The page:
Have the fortunes--the welfare of the Church of Christ--any such corresponding interest to us? Do we live for it? Could we, like Eli, die for it? Alas! alas! where is the picture among us, of Christians sitting on the wayside of life, trembling for the Ark of God? See them by hundreds and thousands sitting trembling for their business; for the worldly good of their families; for their money; for the golden chest of mammon! See ten thousand swords ready to start from their scabbards for the defense of hearth and home, and the protection of civil privileges and national honor. But where is there a corresponding trembling apprehension about the war of principles, though the spiritual enemy be coming in like a flood--a rampant infidelity at our doors, and the masses of our people in crowded cities perishing for lack of knowledge!

Let us take care that we be not traitors to our great trust as custodians of the Ark, the great center of light for a dark world. The era of Scripture history, and the subsequent annals of the Church, give us significant warning that it is a possible thing for the disaster of Ebenezer to be repeated; for the Ark to fall; for the candlestick to be removed! After this sad day of old Eli's death, the ark of Israel never again returned to Shiloh. Shiloh became a desolation. Its very walls were buried. Travelers to this day tell us that it is the most "featureless" place in the Holy Land. Its site can be identified no more. The ark was carried from place to place for a hundred years, until it rested on Mount Zion, and even there also, the "Ichabod" pronounced on this fatal day is now written. Zion is desolate as Shiloh; according to God's own words, "I will make this house like Shiloh, and will make this city a curse!" (Jer. 26:6) And the same mournful tale was uttered, generations afterwards, amid the bleak ruins of the favored churches of Asia. They forgot their first love; their light was quenched in darkness; the rejected Ark had to seek kindlier shores.

If for three centuries it has dwelt in our island home, let us remember that we also, like the churches before us, enjoy it only if we remain faithful. God seems to say to us, as to Jerusalem, "Go now unto my place which was in Shiloh, where I set up my name at the first, and see what I did to IT." If we neglect His ark, or desecrate it, or leave it in unhallowed hands, God will give it in custody to others. He will never lack some people or some nation to glorify Him and hallow His name--"If these should hold their peace, the stones would immediately cry out," (Luke 19:40).

It might, indeed, on that eventful day at Shiloh's gate, have been little to Eli whether the ark returned or no. His course was run, his sun about to set. And it may, in a selfish point of view, be little to us, the waxing and waning fortunes of the Church of Christ. We may be in our graves before the Philistines--the powers of evil--muster for the last conflict. But shall we have no thought for those who come after us? Shall we estimate so lightly the wasteful blood of a martyred ancestry who died in defense of the Ark of God? Shall we count it no sacred heirloom to hand down undesecrated to our children's children?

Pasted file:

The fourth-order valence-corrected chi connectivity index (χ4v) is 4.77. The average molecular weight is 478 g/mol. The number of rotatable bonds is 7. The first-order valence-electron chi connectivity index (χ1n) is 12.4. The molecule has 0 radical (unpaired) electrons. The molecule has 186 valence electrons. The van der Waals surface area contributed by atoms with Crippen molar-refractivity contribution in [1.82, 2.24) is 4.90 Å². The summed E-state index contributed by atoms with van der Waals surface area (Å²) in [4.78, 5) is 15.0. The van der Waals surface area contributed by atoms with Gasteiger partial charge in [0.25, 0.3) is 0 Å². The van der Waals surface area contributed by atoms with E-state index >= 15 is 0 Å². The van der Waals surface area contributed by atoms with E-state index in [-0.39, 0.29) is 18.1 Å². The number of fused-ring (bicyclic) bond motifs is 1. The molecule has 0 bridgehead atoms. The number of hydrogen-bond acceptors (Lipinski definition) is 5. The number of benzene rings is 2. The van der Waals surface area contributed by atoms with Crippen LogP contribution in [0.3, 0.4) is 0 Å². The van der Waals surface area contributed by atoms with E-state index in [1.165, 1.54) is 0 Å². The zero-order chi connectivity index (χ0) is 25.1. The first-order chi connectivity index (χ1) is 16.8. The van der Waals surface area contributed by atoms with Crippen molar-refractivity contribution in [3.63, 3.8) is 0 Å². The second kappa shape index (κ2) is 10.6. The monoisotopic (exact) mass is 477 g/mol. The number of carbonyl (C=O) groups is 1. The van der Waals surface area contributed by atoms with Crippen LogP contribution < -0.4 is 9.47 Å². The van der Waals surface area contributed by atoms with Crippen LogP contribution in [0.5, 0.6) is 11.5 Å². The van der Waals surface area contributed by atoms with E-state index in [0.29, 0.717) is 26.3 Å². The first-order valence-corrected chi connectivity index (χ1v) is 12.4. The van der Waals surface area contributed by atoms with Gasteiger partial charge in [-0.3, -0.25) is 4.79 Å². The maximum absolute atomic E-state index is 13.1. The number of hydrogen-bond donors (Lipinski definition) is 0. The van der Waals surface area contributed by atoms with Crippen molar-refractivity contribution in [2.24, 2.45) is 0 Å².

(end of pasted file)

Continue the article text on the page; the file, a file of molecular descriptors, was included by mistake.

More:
Let us not be mistaken. We make no allusion to championship for sect or church. See that you do not in this respect commit the very sin of Israel in Ebenezer, when the wild and frantic shout rang through the valley as they saw the ark approaching. They gazed upon it with superstitious veneration; they put the symbol in place of God. How many do so still, whose cry is, "The temple of the Lord! the temple of the Lord!" who are loud in some Shibboleth of party--guilty of the basest idolatry of man--looking to priest, or sacrament, or holy place, instead of to Him "who sits between the cherubim." Go! love the Church of God; fight for it; weep for it; if you will, die for it; but do so because you love Him who "loved that Church and gave Himself for it," and because you desire to glorify His name.

The Ark of God is now in the battlefield. Enemies outside receive encouragement from traitors within. Many an old saint with bent form is sitting weeping and trembling at the gates of Israel. When does the mother feel most anxious for her child? It is when she knows it is girdled with fire in the burning house, or far out in the tiny skiff in the midst of a roaring sea; and if God is now bringing His Church "through fire and through water," causing it to ride amid the surging sea of the nations abroad, or amid elements charged with destruction at home--let others make their political calculations, and forecast the destinies of kingdoms, but be it yours to "seat yourselves by the wayside," and, "trembling for the ark of God," to raise the prayer amid the gathering storm, "Arise, O Lord, and let your enemies be scattered."